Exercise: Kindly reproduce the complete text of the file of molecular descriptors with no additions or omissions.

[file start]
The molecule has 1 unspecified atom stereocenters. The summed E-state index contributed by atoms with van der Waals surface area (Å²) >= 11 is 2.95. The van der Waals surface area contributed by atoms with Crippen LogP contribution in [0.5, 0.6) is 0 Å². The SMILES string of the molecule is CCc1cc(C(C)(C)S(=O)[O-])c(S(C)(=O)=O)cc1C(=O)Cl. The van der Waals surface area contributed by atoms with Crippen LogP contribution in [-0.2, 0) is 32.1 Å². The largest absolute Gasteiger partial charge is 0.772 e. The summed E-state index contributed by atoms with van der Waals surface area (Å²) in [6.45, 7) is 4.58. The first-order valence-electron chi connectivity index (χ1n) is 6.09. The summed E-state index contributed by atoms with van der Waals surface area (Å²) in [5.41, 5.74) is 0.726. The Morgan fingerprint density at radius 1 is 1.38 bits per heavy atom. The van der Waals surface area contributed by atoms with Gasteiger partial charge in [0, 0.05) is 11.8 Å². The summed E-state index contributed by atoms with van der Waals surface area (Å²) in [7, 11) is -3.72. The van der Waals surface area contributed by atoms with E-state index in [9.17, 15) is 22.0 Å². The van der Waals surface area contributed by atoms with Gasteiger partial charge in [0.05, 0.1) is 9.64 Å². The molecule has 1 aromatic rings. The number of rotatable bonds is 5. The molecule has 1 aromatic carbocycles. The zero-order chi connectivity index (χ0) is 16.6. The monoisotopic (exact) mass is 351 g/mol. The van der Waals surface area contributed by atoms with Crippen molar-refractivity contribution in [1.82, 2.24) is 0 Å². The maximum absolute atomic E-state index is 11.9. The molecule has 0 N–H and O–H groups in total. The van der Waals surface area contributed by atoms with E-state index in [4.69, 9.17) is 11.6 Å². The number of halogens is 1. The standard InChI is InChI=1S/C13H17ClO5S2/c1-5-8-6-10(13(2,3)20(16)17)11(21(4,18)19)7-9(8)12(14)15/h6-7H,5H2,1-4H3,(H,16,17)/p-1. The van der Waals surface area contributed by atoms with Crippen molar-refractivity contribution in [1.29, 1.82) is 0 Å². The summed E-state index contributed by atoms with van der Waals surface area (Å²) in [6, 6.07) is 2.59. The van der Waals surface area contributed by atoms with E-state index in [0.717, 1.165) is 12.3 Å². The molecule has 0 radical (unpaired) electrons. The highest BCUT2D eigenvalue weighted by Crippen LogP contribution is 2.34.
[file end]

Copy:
The molecule has 1 unspecified atom stereocenters. The summed E-state index contributed by atoms with van der Waals surface area (Å²) >= 11 is 2.95. The van der Waals surface area contributed by atoms with Crippen LogP contribution in [0.5, 0.6) is 0 Å². The SMILES string of the molecule is CCc1cc(C(C)(C)S(=O)[O-])c(S(C)(=O)=O)cc1C(=O)Cl. The van der Waals surface area contributed by atoms with Crippen LogP contribution in [-0.2, 0) is 32.1 Å². The largest absolute Gasteiger partial charge is 0.772 e. The summed E-state index contributed by atoms with van der Waals surface area (Å²) in [6.45, 7) is 4.58. The first-order valence-electron chi connectivity index (χ1n) is 6.09. The summed E-state index contributed by atoms with van der Waals surface area (Å²) in [5.41, 5.74) is 0.726. The Morgan fingerprint density at radius 1 is 1.38 bits per heavy atom. The van der Waals surface area contributed by atoms with Gasteiger partial charge in [0, 0.05) is 11.8 Å². The summed E-state index contributed by atoms with van der Waals surface area (Å²) in [7, 11) is -3.72. The van der Waals surface area contributed by atoms with E-state index in [9.17, 15) is 22.0 Å². The van der Waals surface area contributed by atoms with Gasteiger partial charge in [0.05, 0.1) is 9.64 Å². The molecule has 1 aromatic rings. The number of rotatable bonds is 5. The molecule has 1 aromatic carbocycles. The zero-order chi connectivity index (χ0) is 16.6. The monoisotopic (exact) mass is 351 g/mol. The van der Waals surface area contributed by atoms with Crippen molar-refractivity contribution in [1.82, 2.24) is 0 Å². The maximum absolute atomic E-state index is 11.9. The molecule has 0 N–H and O–H groups in total. The van der Waals surface area contributed by atoms with E-state index in [4.69, 9.17) is 11.6 Å². The number of halogens is 1. The standard InChI is InChI=1S/C13H17ClO5S2/c1-5-8-6-10(13(2,3)20(16)17)11(21(4,18)19)7-9(8)12(14)15/h6-7H,5H2,1-4H3,(H,16,17)/p-1. The van der Waals surface area contributed by atoms with Crippen molar-refractivity contribution in [1.29, 1.82) is 0 Å². The summed E-state index contributed by atoms with van der Waals surface area (Å²) in [6, 6.07) is 2.59. The van der Waals surface area contributed by atoms with E-state index in [0.717, 1.165) is 12.3 Å². The molecule has 0 radical (unpaired) electrons. The highest BCUT2D eigenvalue weighted by Crippen LogP contribution is 2.34.